But the planes and tanks were nowhere to be seen. The Israeli leaders had relied solely on armaments, and their own might and capabilities, and sowed a path of utter destruction.
Elsewhere in this issue, we find the precise opposite of this approach.
In Kinyan magazine, Hamodia is privileged to present an exclusive conversation with one of the greatest Torah luminaries of our time, Maran Hagaon Harav Ovadia Yosef, shlita.
The revered leader of Sephardic Jewry has dedicated his life solely to the service of Hashem and His Torah, and in the process he has merited to change the lives of hundreds of thousands of Jews and “restore the glorious crown of Torah” to a significant portion of Am Yisrael. When others destroyed, he built. When hundreds of thousands of Sephardic Jews fled Arab lands and arrived in Eretz Yisrael in the 1950s, the Zionist organizations, with the active participation of the Israeli government, did all they could to rip Sephardic Jewry away from their minhagim and religious way of life. For thousands of years they had faithfully adhered to their magnificent mesorah, and now every effort was made to turn them into a “new Jew.” We can’t fathom the mesirus nefesh it took at the time for Harav Ovadia Yosef to become the gaon he became, and l’hachzir Torah l’yashnah, to return the crown of Sephardic Jewry to its previous brilliance.
His brilliance in Torah and his clarity in psak have made him a living legend, a beacon of inspiration for all of Torah Jewry.
Harav Yosef is famed for his phenomenal memory and his knowledge of all parts of the Torah. But when asked in the interview how one can retain what one learns, he makes no mention of having a good memory or sharp intellect.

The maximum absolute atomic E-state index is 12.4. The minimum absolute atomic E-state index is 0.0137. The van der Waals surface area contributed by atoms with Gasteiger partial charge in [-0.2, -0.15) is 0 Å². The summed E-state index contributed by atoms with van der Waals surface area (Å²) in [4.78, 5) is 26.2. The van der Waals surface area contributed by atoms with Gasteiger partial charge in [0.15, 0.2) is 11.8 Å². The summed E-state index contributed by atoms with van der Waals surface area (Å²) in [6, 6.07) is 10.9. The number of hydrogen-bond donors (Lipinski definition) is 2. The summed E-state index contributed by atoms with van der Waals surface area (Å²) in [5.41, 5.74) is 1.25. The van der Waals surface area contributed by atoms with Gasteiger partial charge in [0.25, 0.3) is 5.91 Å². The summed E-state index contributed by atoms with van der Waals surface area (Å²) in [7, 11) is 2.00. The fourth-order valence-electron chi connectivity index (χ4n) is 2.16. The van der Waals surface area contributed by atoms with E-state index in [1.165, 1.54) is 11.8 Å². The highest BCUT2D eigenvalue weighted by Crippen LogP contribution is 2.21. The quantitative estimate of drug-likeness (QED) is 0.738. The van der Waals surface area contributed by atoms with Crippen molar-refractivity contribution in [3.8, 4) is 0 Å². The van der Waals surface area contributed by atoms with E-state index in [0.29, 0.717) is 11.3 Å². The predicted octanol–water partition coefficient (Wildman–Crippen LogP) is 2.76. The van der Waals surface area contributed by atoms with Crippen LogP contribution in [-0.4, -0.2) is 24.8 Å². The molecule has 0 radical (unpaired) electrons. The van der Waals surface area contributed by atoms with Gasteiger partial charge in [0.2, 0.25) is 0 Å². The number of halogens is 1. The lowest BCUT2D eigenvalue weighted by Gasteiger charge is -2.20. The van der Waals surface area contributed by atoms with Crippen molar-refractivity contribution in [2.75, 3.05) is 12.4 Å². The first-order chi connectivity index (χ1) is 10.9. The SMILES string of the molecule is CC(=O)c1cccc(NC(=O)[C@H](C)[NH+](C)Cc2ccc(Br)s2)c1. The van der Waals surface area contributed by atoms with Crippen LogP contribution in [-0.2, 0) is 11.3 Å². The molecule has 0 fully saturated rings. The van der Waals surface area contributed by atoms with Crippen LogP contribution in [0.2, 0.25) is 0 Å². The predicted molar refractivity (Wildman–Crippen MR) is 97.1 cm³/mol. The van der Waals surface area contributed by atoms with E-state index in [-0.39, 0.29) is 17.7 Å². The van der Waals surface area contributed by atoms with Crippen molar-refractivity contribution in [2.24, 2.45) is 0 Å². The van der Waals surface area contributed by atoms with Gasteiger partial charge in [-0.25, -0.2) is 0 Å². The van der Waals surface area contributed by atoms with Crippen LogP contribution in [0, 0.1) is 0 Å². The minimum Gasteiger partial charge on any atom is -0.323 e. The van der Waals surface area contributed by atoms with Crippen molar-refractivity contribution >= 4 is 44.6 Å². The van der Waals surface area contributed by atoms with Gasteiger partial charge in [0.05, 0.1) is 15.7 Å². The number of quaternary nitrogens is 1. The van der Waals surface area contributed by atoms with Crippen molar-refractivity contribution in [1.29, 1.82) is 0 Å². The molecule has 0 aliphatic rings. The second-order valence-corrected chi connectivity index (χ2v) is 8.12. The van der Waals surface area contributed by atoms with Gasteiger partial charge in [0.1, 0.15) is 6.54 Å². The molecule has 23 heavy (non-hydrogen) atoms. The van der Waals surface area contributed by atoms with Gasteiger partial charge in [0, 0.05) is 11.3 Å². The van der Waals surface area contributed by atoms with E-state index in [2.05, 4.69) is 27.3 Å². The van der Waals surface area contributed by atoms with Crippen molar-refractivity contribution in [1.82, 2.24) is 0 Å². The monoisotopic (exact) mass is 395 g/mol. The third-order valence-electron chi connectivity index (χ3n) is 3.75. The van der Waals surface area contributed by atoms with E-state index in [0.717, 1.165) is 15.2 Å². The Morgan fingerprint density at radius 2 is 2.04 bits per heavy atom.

“The best and healthiest segulah for remembering one’s learning is diligence and delving into the learning. Review your studies over and over; that is the only way to remember,” he declares. He also stresses the crucial importance of utilizing time, relating how in his youth, on Friday nights during the time it took for everyone to get organized and sit down before Kiddush, he had a Gemara in his hand. “[I would] finish an amud or two, as much as was possible. I finished entire Gemaros during this time.
“And the main thing is to learn with joy,” Harav Yosef adds. “Pekudei Hashem yesharim mesamchei lev. If a person is worried and nervous, he will not be able to delve into the matter and understand the practical halachah.”
During these days of joy, may we merit the wisdom to inculcate ourselves and our children with proper emunah and bitachon and dedicate our very being to a spiritual calling, for only then will we find true happiness.
Let us hearken to the message of the sukkah, and commit ourselves to looking upwards towards our Father in Shamayim as our only source of security and protection.
Through the s’chach, we can see the light of the stars. In this issue, we read about a time of darkness but also about a great light. May we all merit a joyful and uplifting Yom Tov.